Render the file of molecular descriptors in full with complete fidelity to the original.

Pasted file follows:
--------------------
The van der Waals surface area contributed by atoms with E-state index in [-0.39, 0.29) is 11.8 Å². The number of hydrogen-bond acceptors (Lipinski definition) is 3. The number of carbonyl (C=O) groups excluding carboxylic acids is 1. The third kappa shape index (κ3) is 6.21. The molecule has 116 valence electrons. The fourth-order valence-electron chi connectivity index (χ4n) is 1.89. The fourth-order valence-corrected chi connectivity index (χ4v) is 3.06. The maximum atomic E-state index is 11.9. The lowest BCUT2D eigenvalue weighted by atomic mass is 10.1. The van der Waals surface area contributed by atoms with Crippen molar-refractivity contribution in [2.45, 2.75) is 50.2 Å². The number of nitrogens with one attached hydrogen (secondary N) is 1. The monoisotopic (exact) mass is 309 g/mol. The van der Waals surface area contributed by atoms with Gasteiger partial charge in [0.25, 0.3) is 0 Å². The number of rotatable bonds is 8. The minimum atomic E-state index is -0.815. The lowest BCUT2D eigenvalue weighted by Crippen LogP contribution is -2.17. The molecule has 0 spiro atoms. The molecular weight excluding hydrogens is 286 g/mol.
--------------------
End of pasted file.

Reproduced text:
The van der Waals surface area contributed by atoms with E-state index in [-0.39, 0.29) is 11.8 Å². The number of hydrogen-bond acceptors (Lipinski definition) is 3. The number of carbonyl (C=O) groups excluding carboxylic acids is 1. The third kappa shape index (κ3) is 6.21. The molecule has 116 valence electrons. The fourth-order valence-electron chi connectivity index (χ4n) is 1.89. The fourth-order valence-corrected chi connectivity index (χ4v) is 3.06. The maximum atomic E-state index is 11.9. The lowest BCUT2D eigenvalue weighted by atomic mass is 10.1. The van der Waals surface area contributed by atoms with Crippen molar-refractivity contribution in [2.45, 2.75) is 50.2 Å². The number of nitrogens with one attached hydrogen (secondary N) is 1. The monoisotopic (exact) mass is 309 g/mol. The van der Waals surface area contributed by atoms with Gasteiger partial charge in [0.25, 0.3) is 0 Å². The number of rotatable bonds is 8. The minimum atomic E-state index is -0.815. The lowest BCUT2D eigenvalue weighted by Crippen LogP contribution is -2.17. The molecule has 0 spiro atoms. The molecular weight excluding hydrogens is 286 g/mol.